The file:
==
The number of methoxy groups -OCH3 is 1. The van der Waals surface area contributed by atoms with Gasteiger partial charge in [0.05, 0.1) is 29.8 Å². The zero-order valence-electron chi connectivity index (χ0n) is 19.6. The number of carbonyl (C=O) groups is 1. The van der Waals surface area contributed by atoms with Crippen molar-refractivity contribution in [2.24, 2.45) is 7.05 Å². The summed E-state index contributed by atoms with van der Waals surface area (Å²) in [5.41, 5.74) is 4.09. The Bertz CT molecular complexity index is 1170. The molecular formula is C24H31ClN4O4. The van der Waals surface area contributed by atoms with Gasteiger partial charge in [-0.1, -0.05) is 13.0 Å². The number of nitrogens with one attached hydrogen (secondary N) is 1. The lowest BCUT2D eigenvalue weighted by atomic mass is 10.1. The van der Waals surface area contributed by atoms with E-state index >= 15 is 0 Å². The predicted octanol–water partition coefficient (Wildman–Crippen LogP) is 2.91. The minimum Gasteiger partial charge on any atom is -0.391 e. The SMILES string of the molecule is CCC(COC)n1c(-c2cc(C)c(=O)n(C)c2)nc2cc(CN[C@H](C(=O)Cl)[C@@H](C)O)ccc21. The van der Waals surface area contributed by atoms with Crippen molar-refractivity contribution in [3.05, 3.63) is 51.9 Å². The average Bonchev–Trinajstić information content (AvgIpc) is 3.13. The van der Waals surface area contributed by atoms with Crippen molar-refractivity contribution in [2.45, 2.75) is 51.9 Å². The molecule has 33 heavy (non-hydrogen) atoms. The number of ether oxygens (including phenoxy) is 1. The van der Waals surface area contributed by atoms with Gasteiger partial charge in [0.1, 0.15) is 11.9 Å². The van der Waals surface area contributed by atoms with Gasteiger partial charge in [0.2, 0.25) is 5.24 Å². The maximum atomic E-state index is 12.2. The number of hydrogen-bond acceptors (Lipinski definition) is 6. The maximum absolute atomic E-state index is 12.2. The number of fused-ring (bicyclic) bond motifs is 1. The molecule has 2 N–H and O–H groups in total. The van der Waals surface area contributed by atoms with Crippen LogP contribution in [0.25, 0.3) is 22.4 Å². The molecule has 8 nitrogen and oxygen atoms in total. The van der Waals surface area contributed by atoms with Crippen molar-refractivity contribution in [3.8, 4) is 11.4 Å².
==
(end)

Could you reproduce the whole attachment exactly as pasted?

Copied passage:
The number of methoxy groups -OCH3 is 1. The van der Waals surface area contributed by atoms with Gasteiger partial charge in [0.05, 0.1) is 29.8 Å². The zero-order valence-electron chi connectivity index (χ0n) is 19.6. The number of carbonyl (C=O) groups is 1. The van der Waals surface area contributed by atoms with Crippen molar-refractivity contribution in [2.24, 2.45) is 7.05 Å². The summed E-state index contributed by atoms with van der Waals surface area (Å²) in [5.41, 5.74) is 4.09. The Bertz CT molecular complexity index is 1170. The molecular formula is C24H31ClN4O4. The van der Waals surface area contributed by atoms with Gasteiger partial charge in [-0.1, -0.05) is 13.0 Å². The number of nitrogens with one attached hydrogen (secondary N) is 1. The lowest BCUT2D eigenvalue weighted by atomic mass is 10.1. The van der Waals surface area contributed by atoms with E-state index >= 15 is 0 Å². The predicted octanol–water partition coefficient (Wildman–Crippen LogP) is 2.91. The minimum Gasteiger partial charge on any atom is -0.391 e. The SMILES string of the molecule is CCC(COC)n1c(-c2cc(C)c(=O)n(C)c2)nc2cc(CN[C@H](C(=O)Cl)[C@@H](C)O)ccc21. The van der Waals surface area contributed by atoms with Crippen molar-refractivity contribution in [3.05, 3.63) is 51.9 Å². The average Bonchev–Trinajstić information content (AvgIpc) is 3.13. The van der Waals surface area contributed by atoms with Crippen molar-refractivity contribution in [2.45, 2.75) is 51.9 Å². The molecule has 33 heavy (non-hydrogen) atoms. The number of ether oxygens (including phenoxy) is 1. The van der Waals surface area contributed by atoms with Gasteiger partial charge in [0.1, 0.15) is 11.9 Å². The van der Waals surface area contributed by atoms with Gasteiger partial charge in [0.2, 0.25) is 5.24 Å². The maximum atomic E-state index is 12.2. The number of hydrogen-bond acceptors (Lipinski definition) is 6. The maximum absolute atomic E-state index is 12.2. The number of fused-ring (bicyclic) bond motifs is 1. The molecule has 2 N–H and O–H groups in total. The van der Waals surface area contributed by atoms with Crippen LogP contribution in [0.25, 0.3) is 22.4 Å². The molecule has 8 nitrogen and oxygen atoms in total. The van der Waals surface area contributed by atoms with Crippen molar-refractivity contribution in [3.8, 4) is 11.4 Å².